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Cash Basis

02/08/2018 08:18:58
Did you know that as of 2017-18, cash basis is the default method of reporting profits or losses of a property business for most individuals with cash receipts for the tax year of £150,000 or less?

The profit or loss to be reported under the cash basis is found by calculating:
The total amount of receipts that the business received during the tax year,
less the total amount of expenses that the business paid during the tax year.

In simple terms you only need to show money when it comes in or goes out. You don't need to account for debtors or creditors.

If you think it's more appropriate for you to continue using traditional accounting, when the income is earned and when the expenses are incurred, you must let us know this on your tax return. Please see Property income manual 1090

When you enter or leave the cash basis scheme, we use transitional rules to adjust for accrued income and expenses and payments in advance. This makes sure that all income and expenditure is accounted for only once.

There is some excellent guidance, including examples in our Property income manual 1096. Please take a look.

If you have any questions, please ask us below. Please remember not to include any personal details. Thanks!

This message was edited 1 time. Last update was at 02/08/2018 14:40:09

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Cash Basis

06/09/2018 14:45:55
I have always used accruals-based accounting for my FHL, principally because my bank charges and mortgage interest expenses were more than the £500 pa limit associated with cash basis accounting.
Prior to FY17/18 many of my customers dealt with me directly, so they were invoiced separately for deposits and balances, with income being entered in the income ledger when these separate invoices were raised. In FY17/18 I started using online agencies that took and held guest payments at the time of booking; accordingly, income was accounted for at the time of booking, and the money held by the agencies accounted for as a trade debtor until payout. As a result in FY17/18 my gross rental income was higher by ~£10k more than normal, owing to the combination of balance payments received in year from direct bookings, and advance agency bookings for FY18/19 accounted for at the time of booking. I could recalculate the entire year's books on a cash accounting basis, but this would result in a significant lowering of net profit than when using accruals accounting. Whilst this might appear to be good news (on the face of it), anticipating a greater net profit, I had used the extra profit for pension contributions prior to 5 April 2018.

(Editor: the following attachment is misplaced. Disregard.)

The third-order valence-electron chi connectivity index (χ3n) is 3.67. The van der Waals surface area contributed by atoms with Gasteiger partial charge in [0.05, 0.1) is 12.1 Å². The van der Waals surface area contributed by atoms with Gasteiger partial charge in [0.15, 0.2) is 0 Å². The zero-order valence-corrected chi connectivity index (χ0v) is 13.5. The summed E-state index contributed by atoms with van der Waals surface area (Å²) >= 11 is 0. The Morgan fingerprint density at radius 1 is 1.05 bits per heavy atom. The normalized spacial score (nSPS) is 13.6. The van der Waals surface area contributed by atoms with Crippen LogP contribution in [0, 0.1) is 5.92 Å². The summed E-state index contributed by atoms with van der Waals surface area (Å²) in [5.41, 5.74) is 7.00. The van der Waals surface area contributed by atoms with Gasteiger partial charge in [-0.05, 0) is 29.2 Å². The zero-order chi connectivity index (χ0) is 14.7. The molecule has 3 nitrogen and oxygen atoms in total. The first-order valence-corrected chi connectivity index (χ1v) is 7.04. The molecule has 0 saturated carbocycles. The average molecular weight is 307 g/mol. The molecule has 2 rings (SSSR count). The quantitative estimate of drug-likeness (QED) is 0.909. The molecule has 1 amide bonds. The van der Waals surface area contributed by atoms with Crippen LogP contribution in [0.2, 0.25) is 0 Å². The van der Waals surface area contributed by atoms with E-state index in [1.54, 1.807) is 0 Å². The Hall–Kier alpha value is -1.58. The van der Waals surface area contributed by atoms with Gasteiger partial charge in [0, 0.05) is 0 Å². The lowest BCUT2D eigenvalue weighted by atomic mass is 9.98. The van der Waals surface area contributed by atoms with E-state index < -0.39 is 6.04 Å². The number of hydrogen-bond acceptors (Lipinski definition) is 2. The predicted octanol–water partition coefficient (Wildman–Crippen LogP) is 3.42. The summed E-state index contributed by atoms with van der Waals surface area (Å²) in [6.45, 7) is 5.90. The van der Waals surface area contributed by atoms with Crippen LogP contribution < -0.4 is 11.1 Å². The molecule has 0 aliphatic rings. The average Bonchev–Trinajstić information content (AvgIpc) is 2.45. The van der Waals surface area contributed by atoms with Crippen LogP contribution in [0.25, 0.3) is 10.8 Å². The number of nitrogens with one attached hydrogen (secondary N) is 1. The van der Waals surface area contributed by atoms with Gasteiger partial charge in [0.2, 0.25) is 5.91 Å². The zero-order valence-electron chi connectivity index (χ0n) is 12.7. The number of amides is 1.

I fear that if I recalculate FY17/18 on a cash accounting basis, my profit for the year will be less than my pension contributions. Can I elect to continue to use accruals-based accounting for FY17/18, and switch to cash-accounting for FY18/19?
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Re:Cash Basis

06/09/2018 20:25:52
Hello, thanks for your question.

As of 2017-18, the cash basis is the default method of reporting profits or losses of a property business for most individuals with cash receipts for the tax year of £150,000 or less.

The profit or loss to be reported under the cash basis is found by calculating: The total amount of receipts that the business received during the tax year, less the total amount of expenses that the business paid during the tax year.

In simple terms you only need to show money when it comes in or goes out. There is no need to account for debtors or creditors.

If you believe it is more appropriate to continue using traditional accounting, e.g. when the income is earned and when the expenses are incurred, you must make an election on your tax return.

Please see this guidance on Gov.uk which explains when this is appropriate, and also the tax return notes.
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Cash Basis

21/12/2018 10:39:16
I know I am allowed to use AIA for the furniture costs for my FHL. But Can I use AIA with Cash Based Accounting?
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Re:Cash Basis

21/12/2018 13:04:54
Hi

Thank you for your question. You would be able to claim AIA for furniture costs as long as you are not using the cash basis. However, under the cash basis deductions are allowed for capital expenditure with extensive exceptions. These are listed under
PIM1095
As this allows relief on certain capital expenditure, capital allowances are not available when the cash basis is used.
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Cash Basis

10/05/2019 13:51:15
If I use cash basis accounting for the rental account. Do I have to keep using it all the time or I am use whenever I like.
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Re:Cash Basis

13/05/2019 07:13:10
Hi,

Thanks for your question.

Cash basis is the default position for reporting profits or losses for income from property.

This guidance explains when you can or should elect to use traditional accounting:

Property Income Manual 1092

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